I wrote back to Natasia and reeled it in. I told her what I thought I could do (sculpt everyone standing together holding each other) and gave her an I-wish-I-could on the guitar. She understood, agreed we could leave it out, and gave me what every artist loves to hear, full artistic liberty over the design. We settled on a standing family all grouped together, so at this point the challenge was muted down to just sculpting a guy with clothes and hair. Again, though I wish it were, it's not my thing. I explained that to Natasia and she understood and said she trusted me and that my best was good enough for her. The pressure was off, kind of. I started to get excited. The time came to work on the project and I began with what was comfortable to me and made Natasia holding baby Liam and her two daughters standing on each side of her gown. Skye had auburn curls just like Natasia asked for, and it amazed me to now be able to see her as a 7 year old, the same age as my youngest daughter. I felt so close to her, what a precious thing to see her unfold before me no longer frozen in time as a perpetual baby, but as a bursting 7 year old. Just... my heart. I can't even explain and I know that I don't need to. Next I needed to add Josh and Gavin to the sculpture, and that was the challenge point for me. I could make Josh standing, but the thought came that it would be easier to bake him without issue if he were seated in some way, and then I could add Gavin in without his toddler self getting lost in the crowd of his family. Oh Gavin, you little big boy, where oh where do I put you? The thought - "Okay, I'll sit Josh down for now, once they're all sculpted I can come back to it and figure it out." Once I had him seated it just became so obvious to me that there had to be a reason for it, and clearly the reason was musical. I've been following Josh's musician heart and all the exciting things he's been working on, and I knew that despite whatever Fear may have assured me I couldn't do, Josh really needed to be playing that guitar. I started to play as well. I looked up a clay guitar tutorial on youtube and one of the steps was to print out the shape of a guitar and use it to trace its outline into clay. To find the right shape, I used one of Josh's guitars, found a master image of it, and printed it out on photo paper so it'd be easier to outline. Once I did that, I had the wonderful aha moment of realizing I could just skip all the other steps in the tutorial because I didn't need to paint on the details, the frets, the strings - I had an overlay right in my hands that I could use and it *was* Josh's guitar. Pulling it all together wasn't effortless, but it wasn't nearly as impossible as I thought and I decided on using the image I had on top of thickened clay to make his guitar. Ouila!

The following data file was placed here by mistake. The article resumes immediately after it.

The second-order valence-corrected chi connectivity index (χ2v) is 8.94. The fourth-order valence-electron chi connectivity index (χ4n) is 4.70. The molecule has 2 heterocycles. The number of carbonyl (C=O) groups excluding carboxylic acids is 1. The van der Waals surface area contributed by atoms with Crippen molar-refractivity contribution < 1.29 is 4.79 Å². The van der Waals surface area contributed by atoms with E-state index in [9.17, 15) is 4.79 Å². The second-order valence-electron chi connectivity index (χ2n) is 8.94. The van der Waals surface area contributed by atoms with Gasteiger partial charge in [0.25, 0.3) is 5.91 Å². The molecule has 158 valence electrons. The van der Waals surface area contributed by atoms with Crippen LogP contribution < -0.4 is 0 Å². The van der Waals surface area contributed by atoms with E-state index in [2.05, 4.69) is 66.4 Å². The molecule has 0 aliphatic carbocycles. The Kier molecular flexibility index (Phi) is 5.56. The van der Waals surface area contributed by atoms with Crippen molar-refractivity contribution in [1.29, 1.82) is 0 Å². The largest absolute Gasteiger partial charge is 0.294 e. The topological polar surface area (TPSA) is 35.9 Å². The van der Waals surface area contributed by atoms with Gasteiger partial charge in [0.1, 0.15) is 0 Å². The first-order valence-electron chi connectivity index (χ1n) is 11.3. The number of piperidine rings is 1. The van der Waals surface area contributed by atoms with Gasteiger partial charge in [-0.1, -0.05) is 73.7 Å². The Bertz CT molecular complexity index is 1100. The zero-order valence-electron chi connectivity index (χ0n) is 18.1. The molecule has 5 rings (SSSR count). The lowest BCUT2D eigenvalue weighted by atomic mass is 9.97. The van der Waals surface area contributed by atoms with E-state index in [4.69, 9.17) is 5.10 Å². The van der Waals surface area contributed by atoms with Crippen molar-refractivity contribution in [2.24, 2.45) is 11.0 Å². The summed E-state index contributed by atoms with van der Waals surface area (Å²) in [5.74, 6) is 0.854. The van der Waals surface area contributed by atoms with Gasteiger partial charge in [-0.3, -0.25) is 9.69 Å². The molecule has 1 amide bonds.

As for the hair, well, again - hard for me. But I threw myself into it with Bravery poised angelic on my shoulder and I did what I always do - my best. My best is not perfect, my best did not make a replica of Josh, but my best is what I always commit to with all of you, and here is what my best looks like for Josh.